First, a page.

What Does Postmodern Mean?

We live in a postmodern world. Or, so we’re told. But what does this mean? On one level, postmodern is a word used to describe major changes in the underlying ways people think — especially the way people view truth and reality. Postmodern is a term of contrast which implies modern. But before modern, there was pre-modern. To understand postmodern, it helps to consider the main differences in the way each of the three “moderns” relate to truth and reality.

Pre-modern era was one in which religion was the source of truth and reality. God’s existence and revelation were givens in the culture. In the modern era, science became the source for truth and reality. During this period, religion and morality were arbitrarily demoted to the subjective realm. In the present, postmodern era, there is no single defining source for truth and reality beyond the individual. Postmodernism simply radicalized relativism and individualism and then applied them to all spheres of knowledge — even science.

In a postmodern world, truth and reality are understood to be individually shaped by personal history, social class, gender, culture, and religion. These factors, we are told, combine to shape the narratives and meanings of our lives. In this sense they are culturally embedded, localized social constructions without any universal application. Postmoderns are suspicious of people who make universal truth claims. Such claims of universal meaning are viewed as imperialistic efforts to marginalize and oppress the rights of others. The most important value of postmodernity is the inadmissibility of all totalizing ways of viewing any dimension of life. Postmodernity, as a worldview, refuses to allow any single defining source for truth and reality. The new emphasis is on difference, plurality and selective forms of tolerance.

Postmodern thinking is full of absurdities and inconsistencies. It is, for example, the worldview that says no worldview exists. It is an anti-theory that uses theoretical tools to neutralize all theories. It demands an imposed uniformity in an effort to resist uniformity. It employs propositional statements to negate truth based on propositional statements.

Dominate postmodern concerns for plurality, diversity and tolerance have not led to a more stable and secure society. Instead, the postmodern era exchanged one misguided mood for another. Postmodernity was fueled by a shift from the human optimism of modernity (based on scientific certainty and technological progress), to a pessimistic mood of skepticism and uncertainty. One observer noted that, “Modernity was confident; postmodernity is anxious. Modernity had all the answers; postmodernity is full of questions. Modernity reveled in reason, science and human ability; postmodernity wallows (with apparent contentment or nihilistic angst) in mysticism, relativism, and the incapacity to know anything with certainty.”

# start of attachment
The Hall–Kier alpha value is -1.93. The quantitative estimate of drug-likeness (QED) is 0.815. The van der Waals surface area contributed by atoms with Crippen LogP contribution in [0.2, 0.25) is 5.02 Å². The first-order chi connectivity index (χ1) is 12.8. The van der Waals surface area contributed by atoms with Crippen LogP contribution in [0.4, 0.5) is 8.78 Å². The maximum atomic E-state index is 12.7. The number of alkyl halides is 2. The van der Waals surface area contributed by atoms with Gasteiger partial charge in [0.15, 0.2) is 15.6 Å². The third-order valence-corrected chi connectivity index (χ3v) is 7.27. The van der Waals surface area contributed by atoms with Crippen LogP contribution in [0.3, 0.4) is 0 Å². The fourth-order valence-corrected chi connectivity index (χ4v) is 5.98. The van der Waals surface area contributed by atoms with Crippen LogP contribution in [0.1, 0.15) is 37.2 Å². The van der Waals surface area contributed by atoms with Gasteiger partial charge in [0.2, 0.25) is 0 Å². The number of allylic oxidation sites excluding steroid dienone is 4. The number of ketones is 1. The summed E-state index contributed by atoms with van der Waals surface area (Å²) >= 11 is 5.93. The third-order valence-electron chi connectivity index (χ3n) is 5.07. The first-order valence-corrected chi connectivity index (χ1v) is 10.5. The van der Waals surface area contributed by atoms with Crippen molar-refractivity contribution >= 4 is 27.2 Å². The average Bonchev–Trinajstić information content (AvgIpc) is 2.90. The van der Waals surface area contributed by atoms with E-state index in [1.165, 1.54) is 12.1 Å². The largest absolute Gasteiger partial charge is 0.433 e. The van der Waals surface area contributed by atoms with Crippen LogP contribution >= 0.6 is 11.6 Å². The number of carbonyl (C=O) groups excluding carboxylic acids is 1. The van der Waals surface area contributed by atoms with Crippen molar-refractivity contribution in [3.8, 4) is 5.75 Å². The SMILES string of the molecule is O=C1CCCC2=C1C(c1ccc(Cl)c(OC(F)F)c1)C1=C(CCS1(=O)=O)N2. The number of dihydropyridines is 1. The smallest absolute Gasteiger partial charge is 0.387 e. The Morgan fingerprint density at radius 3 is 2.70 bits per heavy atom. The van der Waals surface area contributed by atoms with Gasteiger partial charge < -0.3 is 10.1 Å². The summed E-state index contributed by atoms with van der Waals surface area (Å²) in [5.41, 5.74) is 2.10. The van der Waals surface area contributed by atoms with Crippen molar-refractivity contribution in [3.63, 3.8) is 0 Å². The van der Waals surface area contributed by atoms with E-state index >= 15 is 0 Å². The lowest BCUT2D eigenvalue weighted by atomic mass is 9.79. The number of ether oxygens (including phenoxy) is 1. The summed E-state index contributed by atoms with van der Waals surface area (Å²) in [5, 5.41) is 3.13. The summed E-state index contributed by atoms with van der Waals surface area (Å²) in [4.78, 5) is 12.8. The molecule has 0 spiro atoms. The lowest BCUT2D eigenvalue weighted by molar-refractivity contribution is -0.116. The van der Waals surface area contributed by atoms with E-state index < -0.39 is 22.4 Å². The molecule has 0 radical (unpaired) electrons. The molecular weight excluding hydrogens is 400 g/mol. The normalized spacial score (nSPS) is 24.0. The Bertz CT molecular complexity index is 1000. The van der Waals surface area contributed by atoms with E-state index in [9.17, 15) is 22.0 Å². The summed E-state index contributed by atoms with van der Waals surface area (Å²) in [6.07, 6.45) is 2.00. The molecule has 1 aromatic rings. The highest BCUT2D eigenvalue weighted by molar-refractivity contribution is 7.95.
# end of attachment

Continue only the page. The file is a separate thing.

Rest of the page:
This mood change was fueled by the devastation and disappointments of two world wars. Philosophies of despair and nihilistic existentialism became popular fare throughout Europe. These philosophies would later provide the ideological framework for the rejection of authority and institutionalism in America.

During the 1960s and 70s, the prevailing attitudes against authority, institution and establishment produced overwhelmingly negative effects on our nation. It was during this same period that we experienced a massive societal shift away from the institution of marriage and family. This involved alarming increases in divorce rates and the widespread acceptance of co-habitation. Anyone who denies these devastating consequences is not living in reality.

As a result of these changes, pastors, counselors, psychologists, psychiatrists and therapists are stretched to the limit as they try to help overwhelming numbers of people pick up the broken pieces of their lives and become whole again. Yet many of these helpers are equally lost because they accept the postmodern lie. What is the lie? It is the wholesale rejection of universal reason and absolute truth. It is the delusional mindset that there is no objective goodness and rightness. These prevailing opinions have led to the dismissal of an absolute deity.

Don’t misunderstand; God is warmly welcomed in the postmodern world as long as he doesn’t try to play God. As one has written, “Postmodernity returns value to faith and affirms the nurturing of our spiritual being as vital to humankind. Unfortunately, with the loss of truth, people will now seek faith without boundaries, categories, or definition. The old parameters of belief do not exist. As a result, people will be increasingly open to knowing God, but on their own terms” (Graham Johnston).

Yet the true and living God will not be defined by finite creatures. While postmodern guru-philosophers like Richard Rorty have tried to write the obituary of the “God’s eye view of the world,” the Creator of the universe still determines the standard of truth, goodness and beauty. “Don’t be misled.” scripture warns, “Remember that you can’t ignore God and get away with it. You will always reap what you sow!” (Galatians 6:7). If you are lost in the postmodern world, the God who revealed himself through Jesus Christ is your only way out (see John 14:6). He is the savior who can forgive your sins and the shepherd who can lead you out of the confusion and despair of postmodernity.

Steve Cornell is founding and senior Pastor of Millersville Bible Church, Millersville, Pennsylvania. Steve is a graduate of Trinity Evangelical Divinity School and Biblical Theological Seminary. He has a wide-ranging ministry on radio, in newspapers, among university students, and at conferences. Steve and his wife Becky are parents of four children. He can be reached at s.cornell@millersvillebiblechurch.org.